*Update on Paulette, Sally, and the new Tropical Depression Twenty (Teddy by tomorrow night)*
Paulette, Sally, and Tropical Depression Twenty are all forecast to become hurricanes!
Paulette is expected to become a hurricane tonight and will impact Bermuda tomorrow night into Monday as a Category 2 hurricane with wind gusts over 100 mph. From the NHC: "Paulette is expected to approach Bermuda as a hurricane on Sunday and be near the island Sunday night and Monday. A prolonged period of strong winds, storm surge, and heavy rainfall is expected on Bermuda beginning Sunday evening, and a hurricane warning is in effect for the island. Preparations to protect life and property should be rushed to completion."
Sally is the major problem for the United States as it will become a hurricane, possibly Cat 2, by the time it gets near New Orleans and coastal MS. Peak storm surge is currently estimated at 6 to 9 feet, but that may go higher. Rainfall totals could be as high as 12 to 18 inches in some spots (see all images below). The following is from the National Hurricane Center:
KEY MESSAGES: 1. Life threatening storm surge is possible along the Gulf Coast beginning on Monday, and a Storm Surge Watch is in effect for areas outside the southeast Louisiana Hurricane and Storm Damage Risk Reduction System from the Mouth of the Mississippi River to the Alabama/Florida border. Residents in these areas should follow any advice given by local officials. 2. Hurricane conditions are possible by early Tuesday from Grand Isle, Louisiana to the Alabama/Florida border, including Metropolitan New Orleans, with tropical storm conditions possible by Monday. 3. Sally is expected to produce flash flooding across portions of southern Florida and prolong existing minor river flooding across central Florida through Sunday. Flash, urban, and minor to moderate river flooding is likely across portions of the central Gulf Coast from Sunday through the middle of next week. 4. Tropical storm conditions are possible early next week in portions of the Florida Panhandle, where a Tropical Storm Watch is in effect. Wind gusts to tropical-storm force could occur over portions of the southern Florida Peninsula and the Florida Keys this evening.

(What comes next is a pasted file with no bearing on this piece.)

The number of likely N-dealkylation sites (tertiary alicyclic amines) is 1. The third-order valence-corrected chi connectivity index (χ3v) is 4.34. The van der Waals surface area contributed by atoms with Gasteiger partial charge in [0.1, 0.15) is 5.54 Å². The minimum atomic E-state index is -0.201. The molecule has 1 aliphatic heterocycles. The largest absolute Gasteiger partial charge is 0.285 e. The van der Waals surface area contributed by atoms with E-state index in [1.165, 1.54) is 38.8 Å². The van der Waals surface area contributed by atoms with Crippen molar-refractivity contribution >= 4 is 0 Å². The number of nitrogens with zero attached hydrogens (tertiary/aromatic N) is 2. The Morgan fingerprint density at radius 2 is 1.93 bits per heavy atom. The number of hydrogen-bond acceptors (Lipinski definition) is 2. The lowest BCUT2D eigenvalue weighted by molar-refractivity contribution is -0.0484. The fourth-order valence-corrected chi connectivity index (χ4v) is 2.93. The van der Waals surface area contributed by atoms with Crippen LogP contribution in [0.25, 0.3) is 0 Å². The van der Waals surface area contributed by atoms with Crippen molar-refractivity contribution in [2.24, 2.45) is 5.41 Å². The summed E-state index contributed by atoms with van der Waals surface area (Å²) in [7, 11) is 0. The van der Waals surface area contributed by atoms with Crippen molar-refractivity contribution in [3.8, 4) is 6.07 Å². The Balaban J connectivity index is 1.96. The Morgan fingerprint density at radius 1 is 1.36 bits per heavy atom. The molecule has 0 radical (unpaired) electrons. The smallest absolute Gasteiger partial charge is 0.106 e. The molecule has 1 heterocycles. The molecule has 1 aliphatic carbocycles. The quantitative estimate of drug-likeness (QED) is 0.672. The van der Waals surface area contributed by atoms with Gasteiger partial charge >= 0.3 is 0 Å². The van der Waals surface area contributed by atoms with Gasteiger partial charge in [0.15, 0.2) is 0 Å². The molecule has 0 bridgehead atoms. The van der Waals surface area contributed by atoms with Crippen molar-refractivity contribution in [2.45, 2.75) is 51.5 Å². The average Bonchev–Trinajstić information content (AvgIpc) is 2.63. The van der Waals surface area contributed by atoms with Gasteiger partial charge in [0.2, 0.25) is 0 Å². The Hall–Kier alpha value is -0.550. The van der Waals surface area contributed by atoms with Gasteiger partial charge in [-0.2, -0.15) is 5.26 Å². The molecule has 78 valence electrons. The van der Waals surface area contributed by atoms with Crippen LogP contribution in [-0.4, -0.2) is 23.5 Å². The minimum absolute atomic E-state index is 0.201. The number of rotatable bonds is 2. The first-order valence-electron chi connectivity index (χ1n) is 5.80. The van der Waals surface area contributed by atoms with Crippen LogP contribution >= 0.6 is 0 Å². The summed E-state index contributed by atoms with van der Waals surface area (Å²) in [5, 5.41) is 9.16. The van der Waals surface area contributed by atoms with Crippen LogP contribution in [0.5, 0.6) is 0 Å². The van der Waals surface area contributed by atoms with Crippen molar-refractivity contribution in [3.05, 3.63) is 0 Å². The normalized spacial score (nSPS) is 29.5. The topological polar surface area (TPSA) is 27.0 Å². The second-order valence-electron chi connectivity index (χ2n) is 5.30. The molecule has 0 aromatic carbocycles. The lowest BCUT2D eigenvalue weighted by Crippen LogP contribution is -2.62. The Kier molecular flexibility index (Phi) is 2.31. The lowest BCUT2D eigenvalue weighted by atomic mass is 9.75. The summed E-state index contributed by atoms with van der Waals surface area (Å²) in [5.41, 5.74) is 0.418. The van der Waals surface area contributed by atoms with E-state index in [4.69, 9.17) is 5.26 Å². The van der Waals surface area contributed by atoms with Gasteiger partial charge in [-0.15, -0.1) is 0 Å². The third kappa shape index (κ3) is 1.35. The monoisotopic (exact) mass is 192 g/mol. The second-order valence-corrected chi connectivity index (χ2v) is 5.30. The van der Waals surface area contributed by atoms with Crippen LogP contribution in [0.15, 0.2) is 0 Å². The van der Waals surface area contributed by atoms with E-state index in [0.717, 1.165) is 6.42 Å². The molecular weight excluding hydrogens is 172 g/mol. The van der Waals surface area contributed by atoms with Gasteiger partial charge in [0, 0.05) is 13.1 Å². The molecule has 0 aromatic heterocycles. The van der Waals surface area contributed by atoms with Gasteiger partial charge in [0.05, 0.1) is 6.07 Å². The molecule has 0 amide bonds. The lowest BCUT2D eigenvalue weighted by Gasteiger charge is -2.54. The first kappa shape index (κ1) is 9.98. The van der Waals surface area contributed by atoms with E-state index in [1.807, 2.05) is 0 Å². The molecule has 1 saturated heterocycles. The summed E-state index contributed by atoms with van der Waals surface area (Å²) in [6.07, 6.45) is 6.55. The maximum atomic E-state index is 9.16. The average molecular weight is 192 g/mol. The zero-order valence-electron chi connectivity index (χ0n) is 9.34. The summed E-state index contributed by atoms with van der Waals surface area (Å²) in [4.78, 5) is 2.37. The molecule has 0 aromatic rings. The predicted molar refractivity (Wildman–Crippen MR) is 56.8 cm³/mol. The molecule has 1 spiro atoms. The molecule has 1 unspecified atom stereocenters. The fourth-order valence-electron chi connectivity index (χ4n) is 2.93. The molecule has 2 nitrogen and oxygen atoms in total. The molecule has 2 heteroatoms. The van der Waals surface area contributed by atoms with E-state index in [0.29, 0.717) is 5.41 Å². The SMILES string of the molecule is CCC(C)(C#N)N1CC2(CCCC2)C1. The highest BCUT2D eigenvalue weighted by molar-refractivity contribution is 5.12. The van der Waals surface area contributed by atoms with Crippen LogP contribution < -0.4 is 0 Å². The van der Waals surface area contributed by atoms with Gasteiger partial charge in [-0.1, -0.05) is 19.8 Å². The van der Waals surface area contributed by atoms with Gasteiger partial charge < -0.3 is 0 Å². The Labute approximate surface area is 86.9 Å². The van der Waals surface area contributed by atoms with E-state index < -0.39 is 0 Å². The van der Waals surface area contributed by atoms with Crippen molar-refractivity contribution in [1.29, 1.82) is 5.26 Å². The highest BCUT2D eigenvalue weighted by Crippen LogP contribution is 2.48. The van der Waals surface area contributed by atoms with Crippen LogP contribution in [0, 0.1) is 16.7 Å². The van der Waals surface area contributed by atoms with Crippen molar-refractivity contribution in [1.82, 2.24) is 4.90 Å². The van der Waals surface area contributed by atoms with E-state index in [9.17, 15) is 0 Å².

HAZARDS AFFECTING LAND ---------------------- STORM SURGE: The combination of a dangerous storm surge and the tide will cause normally dry areas near the coast to be flooded by rising waters moving inland from the shoreline. The water could reach the following heights above ground somewhere in the indicated areas if the peak surge occurs at the time of high tide... Mouth of the Mississippi River to Ocean Springs, MS including Lake Borgne...6-9 ft Ocean Springs, MS to MS/AL Border...4-6 ft MS/AL Border to AL/FL Border, including Mobile Bay...2-4 ft Lake Pontchartrain and Lake Maurepas...2-4 ft AL/FL Border to Chassahowitzka, FL, including Pensacola Bay, Choctawhatchee Bay, and Saint Andrew Bay...1-3 ft The deepest water will occur along the immediate coast near and to the right of the landfall location, where the surge will be accompanied by large and damaging waves. Surge-related flooding depends on the relative timing of the surge and the tidal cycle, and can vary greatly over short distances. For information specific to your area, please see products issued by your local National Weather Service forecast office. WIND: Hurricane conditions are possible within the hurricane watch area by early Tuesday, with tropical storm conditions possible within the watch area by Monday. Wind gusts to tropical-storm force are possible across the southern portion of the Florida peninsula through this evening, especially over the Florida Keys. RAINFALL: Sally is expected to produce additional rainfall amounts of 2 to 4 inches over southern Florida and the Florida Keys through tonight. Rainfall amounts of 2 to 4 inches with isolated amounts of 6 inches are expected along the west coast of Florida through Sunday. This rainfall will produce flash and urban flooding across southern Florida and prolong high flows and ongoing minor flooding on rivers across central Florida. Sally is expected to produce rainfall amounts of 5 to 10 inches across the Florida Panhandle, and 6 to 12 inches with isolated amounts of 18 inches over the Central Gulf Coast from Sunday into the middle of next week. Sally is expected to be a slow moving system that will continue to produce heavy rainfall and considerable flooding near the central Gulf Coast through the middle of next week. Flash, urban and rapid onset flooding along small streams and minor to moderate flooding on rivers is likely.
Invest 95L has become Tropical Depression Twenty, and it's expected to become Tropical Storm Teddy by tomorrow night, and then Hurricane Teddy next week. However, it's expected to turn northwest well before getting near the Leeward Islands.